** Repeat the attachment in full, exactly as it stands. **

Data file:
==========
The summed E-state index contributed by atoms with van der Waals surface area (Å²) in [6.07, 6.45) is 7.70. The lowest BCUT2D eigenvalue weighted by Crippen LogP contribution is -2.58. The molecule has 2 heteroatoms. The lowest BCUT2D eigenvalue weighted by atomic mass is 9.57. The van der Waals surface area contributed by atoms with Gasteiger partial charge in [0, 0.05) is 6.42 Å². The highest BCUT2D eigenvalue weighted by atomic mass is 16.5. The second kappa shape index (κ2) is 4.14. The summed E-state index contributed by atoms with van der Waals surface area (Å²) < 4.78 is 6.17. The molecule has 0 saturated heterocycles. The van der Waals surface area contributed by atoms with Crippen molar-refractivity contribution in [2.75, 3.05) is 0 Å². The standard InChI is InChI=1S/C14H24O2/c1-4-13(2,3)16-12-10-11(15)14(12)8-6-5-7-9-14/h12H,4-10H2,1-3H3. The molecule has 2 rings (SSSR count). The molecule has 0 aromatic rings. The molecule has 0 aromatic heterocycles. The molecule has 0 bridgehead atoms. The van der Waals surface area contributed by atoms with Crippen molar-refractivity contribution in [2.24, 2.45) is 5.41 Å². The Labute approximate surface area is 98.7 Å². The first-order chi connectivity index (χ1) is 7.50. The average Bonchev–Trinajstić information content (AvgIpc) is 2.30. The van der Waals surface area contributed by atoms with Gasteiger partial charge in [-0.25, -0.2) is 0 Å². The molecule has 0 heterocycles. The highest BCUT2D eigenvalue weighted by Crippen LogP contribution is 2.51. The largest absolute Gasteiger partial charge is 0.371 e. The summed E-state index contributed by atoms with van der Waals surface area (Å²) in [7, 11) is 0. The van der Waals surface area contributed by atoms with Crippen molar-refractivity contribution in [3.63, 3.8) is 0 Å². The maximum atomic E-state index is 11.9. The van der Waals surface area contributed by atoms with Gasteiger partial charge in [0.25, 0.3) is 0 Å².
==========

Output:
The summed E-state index contributed by atoms with van der Waals surface area (Å²) in [6.07, 6.45) is 7.70. The lowest BCUT2D eigenvalue weighted by Crippen LogP contribution is -2.58. The molecule has 2 heteroatoms. The lowest BCUT2D eigenvalue weighted by atomic mass is 9.57. The van der Waals surface area contributed by atoms with Gasteiger partial charge in [0, 0.05) is 6.42 Å². The highest BCUT2D eigenvalue weighted by atomic mass is 16.5. The second kappa shape index (κ2) is 4.14. The summed E-state index contributed by atoms with van der Waals surface area (Å²) < 4.78 is 6.17. The molecule has 0 saturated heterocycles. The van der Waals surface area contributed by atoms with Crippen molar-refractivity contribution in [2.75, 3.05) is 0 Å². The standard InChI is InChI=1S/C14H24O2/c1-4-13(2,3)16-12-10-11(15)14(12)8-6-5-7-9-14/h12H,4-10H2,1-3H3. The molecule has 2 rings (SSSR count). The molecule has 0 aromatic rings. The molecule has 0 aromatic heterocycles. The molecule has 0 bridgehead atoms. The van der Waals surface area contributed by atoms with Crippen molar-refractivity contribution in [2.24, 2.45) is 5.41 Å². The Labute approximate surface area is 98.7 Å². The first-order chi connectivity index (χ1) is 7.50. The average Bonchev–Trinajstić information content (AvgIpc) is 2.30. The van der Waals surface area contributed by atoms with Gasteiger partial charge in [-0.25, -0.2) is 0 Å². The molecule has 0 heterocycles. The highest BCUT2D eigenvalue weighted by Crippen LogP contribution is 2.51. The largest absolute Gasteiger partial charge is 0.371 e. The summed E-state index contributed by atoms with van der Waals surface area (Å²) in [7, 11) is 0. The van der Waals surface area contributed by atoms with Crippen molar-refractivity contribution in [3.63, 3.8) is 0 Å². The maximum atomic E-state index is 11.9. The van der Waals surface area contributed by atoms with Gasteiger partial charge in [0.25, 0.3) is 0 Å².